The New Oregon Trail Ends in a Path to Idaho
If you can’t move the Idaho state line to Oregon, then move from Oregon to Idaho. A few days ago, there was an editorial in the Magic Valley Times News. The writer acknowledged the leaders of the Greater Idaho movement were well-organized but on a quixotic quest. I agree with one caveat. Life in the United States is comfortable when compared to the rest of the world. A major disruption caused by economic depression or war could change some boundaries and change the map of the United States.
The secessionist movement in Oregon is primarily liberal and motivated by conservative politics. The “Left Coast” as it’s often known has generally been happy with the direction of the state. Guys in Burns have little in common with guys in Portland, however. For the first time in four decades, Oregon has seen its population decline. And I don’t believe it’s the rural people packing up and leaving.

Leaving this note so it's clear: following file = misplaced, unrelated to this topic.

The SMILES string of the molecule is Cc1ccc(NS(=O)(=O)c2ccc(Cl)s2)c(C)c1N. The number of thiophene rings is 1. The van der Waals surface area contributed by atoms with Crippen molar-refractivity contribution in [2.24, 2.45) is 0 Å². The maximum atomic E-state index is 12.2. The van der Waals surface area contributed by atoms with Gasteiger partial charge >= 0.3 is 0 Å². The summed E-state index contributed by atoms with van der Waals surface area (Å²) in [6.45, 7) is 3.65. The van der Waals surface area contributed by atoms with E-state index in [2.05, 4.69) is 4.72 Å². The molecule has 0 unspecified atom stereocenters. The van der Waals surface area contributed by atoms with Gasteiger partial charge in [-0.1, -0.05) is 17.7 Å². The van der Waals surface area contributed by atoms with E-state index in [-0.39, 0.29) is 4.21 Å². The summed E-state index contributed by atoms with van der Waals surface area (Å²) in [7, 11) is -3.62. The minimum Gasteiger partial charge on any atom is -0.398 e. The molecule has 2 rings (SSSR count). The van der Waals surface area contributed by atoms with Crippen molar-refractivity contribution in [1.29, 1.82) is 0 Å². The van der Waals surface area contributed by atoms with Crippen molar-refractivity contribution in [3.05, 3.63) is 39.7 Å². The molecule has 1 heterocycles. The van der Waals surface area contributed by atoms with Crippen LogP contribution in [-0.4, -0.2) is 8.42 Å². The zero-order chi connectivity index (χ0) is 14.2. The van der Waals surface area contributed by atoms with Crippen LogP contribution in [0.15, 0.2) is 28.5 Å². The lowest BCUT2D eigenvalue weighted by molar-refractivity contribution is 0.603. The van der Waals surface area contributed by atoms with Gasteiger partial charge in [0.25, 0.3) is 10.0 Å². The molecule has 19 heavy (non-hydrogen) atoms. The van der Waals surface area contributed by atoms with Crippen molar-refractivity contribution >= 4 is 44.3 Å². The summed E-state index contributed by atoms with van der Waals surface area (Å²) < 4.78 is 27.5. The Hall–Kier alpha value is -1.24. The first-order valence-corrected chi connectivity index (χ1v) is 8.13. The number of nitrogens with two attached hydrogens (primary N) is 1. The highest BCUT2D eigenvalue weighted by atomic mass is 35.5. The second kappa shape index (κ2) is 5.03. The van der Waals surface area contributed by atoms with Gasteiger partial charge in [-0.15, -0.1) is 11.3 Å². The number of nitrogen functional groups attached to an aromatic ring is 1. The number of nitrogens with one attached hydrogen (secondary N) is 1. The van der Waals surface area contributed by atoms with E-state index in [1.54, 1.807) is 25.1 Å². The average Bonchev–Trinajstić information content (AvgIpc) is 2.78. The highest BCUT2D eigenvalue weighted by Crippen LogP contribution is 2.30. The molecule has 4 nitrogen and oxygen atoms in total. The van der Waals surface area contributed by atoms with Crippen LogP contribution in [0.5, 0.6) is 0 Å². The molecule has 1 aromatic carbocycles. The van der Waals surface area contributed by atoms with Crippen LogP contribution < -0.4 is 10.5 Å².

I would wager the moving vans are leaving Portland, Eugene, and Salem. Why? Because you can only virtue signal when you’re also comfortable. If you were recently assaulted, robbed, or spat upon in a park by a homeless man, then you have a few choices. You can accept it as your punishment as an oppressor. You can hide inside your expensive home. Or you can leave. It appears the latter is the choice for many. Where are they going? I’m sure some are coming to Idaho. Not necessarily to rural Idaho. I can see the traumatized liberals going to the Treasure Valley, Ketchum or Coeur d’Alene.
When they arrive after fouling their previous nest, will they do the same here or will they experience an epiphany and have a political conversion? It’s an ongoing question.